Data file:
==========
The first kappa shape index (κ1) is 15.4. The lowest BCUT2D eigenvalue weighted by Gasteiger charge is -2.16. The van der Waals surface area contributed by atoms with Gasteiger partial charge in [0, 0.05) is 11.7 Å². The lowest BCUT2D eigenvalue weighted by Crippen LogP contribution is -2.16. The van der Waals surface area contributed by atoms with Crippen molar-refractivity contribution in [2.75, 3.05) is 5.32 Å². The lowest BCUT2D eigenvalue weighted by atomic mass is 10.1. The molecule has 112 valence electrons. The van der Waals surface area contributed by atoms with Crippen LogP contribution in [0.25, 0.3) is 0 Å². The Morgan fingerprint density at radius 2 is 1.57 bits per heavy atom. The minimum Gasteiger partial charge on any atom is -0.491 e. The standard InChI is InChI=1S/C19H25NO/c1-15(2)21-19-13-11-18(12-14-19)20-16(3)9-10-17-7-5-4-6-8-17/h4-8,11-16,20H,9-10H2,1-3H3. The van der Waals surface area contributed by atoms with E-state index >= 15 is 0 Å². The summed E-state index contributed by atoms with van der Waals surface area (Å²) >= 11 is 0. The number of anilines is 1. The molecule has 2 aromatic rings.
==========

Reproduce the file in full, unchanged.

The first kappa shape index (κ1) is 15.4. The lowest BCUT2D eigenvalue weighted by Gasteiger charge is -2.16. The van der Waals surface area contributed by atoms with Gasteiger partial charge in [0, 0.05) is 11.7 Å². The lowest BCUT2D eigenvalue weighted by Crippen LogP contribution is -2.16. The van der Waals surface area contributed by atoms with Crippen molar-refractivity contribution in [2.75, 3.05) is 5.32 Å². The lowest BCUT2D eigenvalue weighted by atomic mass is 10.1. The molecule has 112 valence electrons. The van der Waals surface area contributed by atoms with Crippen LogP contribution in [0.25, 0.3) is 0 Å². The Morgan fingerprint density at radius 2 is 1.57 bits per heavy atom. The minimum Gasteiger partial charge on any atom is -0.491 e. The standard InChI is InChI=1S/C19H25NO/c1-15(2)21-19-13-11-18(12-14-19)20-16(3)9-10-17-7-5-4-6-8-17/h4-8,11-16,20H,9-10H2,1-3H3. The van der Waals surface area contributed by atoms with E-state index >= 15 is 0 Å². The summed E-state index contributed by atoms with van der Waals surface area (Å²) >= 11 is 0. The number of anilines is 1. The molecule has 2 aromatic rings.